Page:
Further reading

View our range of general incinerators that can be used for the destruction of invasive plants.

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Himalayan Balsam – it’s an alien plant invasion

Pulling Himalayan Balsam in the Lake District Roland Wicksteed

Himalayan Balsam is an invasive non-native plant so robust and vigorous that’s it’s become a real problem in the Lake District, smothering and pushing out other indigenous plants in vast swathes along riverbanks and lakeshores.

Himalayan Balsam was introduced to the UK in 1839 as a greenhouse and warm garden plant and, within a few years had escaped into the wild. Once growing, Himalayan Balsam can spread at a fearsome rate and the problem here is now so huge that in the central Lake District alone, our Rangers and volunteers spend at least 50 days between them tackling the plant every year.

What’s the problem?

It’s a cunning invader each plant produces hundreds of seeds each year which it can project by up to 4 metres through an explosive release from the seed pod. This highly effective method of self-propagation creates dense thickets of Himalayan Balsam up to 2.5m high, leaving little or no space for other native species to compete.

It’s not all bad, it’s actually quite pretty with its pink orchid-like flowers, but aside from the obvious threat it poses to our biodiversity in the Lakes, it also poses a real threat to the stability of our riverbanks. Himalayan Balsam is an annual plant which means that it dies back in winter, leaving riverbanks bear with no roots holding the soil together, leading to erosion and siltation of our rivers.

Tackling it

June is usually the month that we ramp up our annual assault on the Himalayan Balsam around Langdale, Windermere and Ullswater. Our approach is not particularly technical it’s simply takes lots of people getting stuck in to pull the plants out from the roots before they set seed. We are grateful for the support our Rangers receive from local volunteers and were also proud to assist the South Cumbria Rivers Trust with their annual Balsam Bashes.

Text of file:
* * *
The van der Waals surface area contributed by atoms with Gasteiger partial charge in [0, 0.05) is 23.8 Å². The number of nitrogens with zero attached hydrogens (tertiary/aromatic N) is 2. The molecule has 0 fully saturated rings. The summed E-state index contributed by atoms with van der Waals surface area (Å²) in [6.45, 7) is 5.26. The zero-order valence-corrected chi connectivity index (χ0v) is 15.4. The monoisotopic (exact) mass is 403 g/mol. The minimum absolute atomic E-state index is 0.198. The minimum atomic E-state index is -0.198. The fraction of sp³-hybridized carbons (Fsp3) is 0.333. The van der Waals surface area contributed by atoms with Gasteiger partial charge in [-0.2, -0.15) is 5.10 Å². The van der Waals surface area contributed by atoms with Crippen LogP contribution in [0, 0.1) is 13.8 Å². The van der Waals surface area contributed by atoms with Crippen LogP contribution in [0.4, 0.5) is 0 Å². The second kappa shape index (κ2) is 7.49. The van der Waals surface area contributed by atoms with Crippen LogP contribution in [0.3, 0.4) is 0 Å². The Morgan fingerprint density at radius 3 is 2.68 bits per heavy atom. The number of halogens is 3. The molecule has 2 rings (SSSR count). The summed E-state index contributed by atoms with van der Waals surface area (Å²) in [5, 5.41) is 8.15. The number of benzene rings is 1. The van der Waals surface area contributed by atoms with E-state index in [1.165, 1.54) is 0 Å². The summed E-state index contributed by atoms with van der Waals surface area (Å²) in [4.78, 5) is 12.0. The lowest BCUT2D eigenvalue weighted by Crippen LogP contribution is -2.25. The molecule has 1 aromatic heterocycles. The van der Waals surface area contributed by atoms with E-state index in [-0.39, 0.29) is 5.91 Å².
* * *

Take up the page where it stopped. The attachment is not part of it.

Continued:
What can you do?

Well actually, by being a member of the National Trust, visiting our places, cafes and carparks you are already supporting our work to tackle invasive plant species, every penny you spend with us helps us to look after the Lake District. So, thank you very much.

If you do feel compelled to do more we have many countryside conservation volunteering opportunities here in the Lakes, you can find out more here on our volunteering page.

Alternatively, you could keep an eye on the South Cumbria Rivers Trust webpage for upcoming Balsam bashing events, we will see you there!


Himalayan Balsam

Traditional control methods are currently inadequate in controlling Himalayan balsam in the UK. This is often because the plant grows in inaccessible areas or sites of high conservation status where chemical and/or manual control is not an option. Land managers often give up when faced with controlling Himalayan balsam over a large area due to the inaccessible places where the plant grows.

Himalayan balsam monoculture on the river Camel, Cornwall, UK

Chemical control
Users must be aware of the risks involved when using chemicals to control any plant especially as it tends to grows near water. Consent to use specific herbicides near UK waterways must be sought from the Environment Agency.

Chemicals that are persistent in the soil may delay the planting of replacement species. Herbicides are usually sprayed but can also be applied directly to target plants using a weed-wiper or herbicide glove. Commonly used glyphosate-based herbicides are most effective in late summer however specialist advice for the most appropriate treatment should be sought (link to Useful Resources). Some herbicides can also be injected into the hollow stems of the plant immediately after cutting, however this is time consuming and costly.

Repeated herbicide treatments over several years are normally recommended for complete control of Himalayan balsam. Continued monitoring of the treated areas should also be carried out to ensure that no new shoots appear.

Physical removal
For short term control, Himalayan balsam can be pulled but this is not a long-term solution. Seeds are often carried down the river, so control needs to be undertaken on a catchment scale. Also access is often impeded making physical removal unworkable.


Watch the video: Removing Himalayan Balsam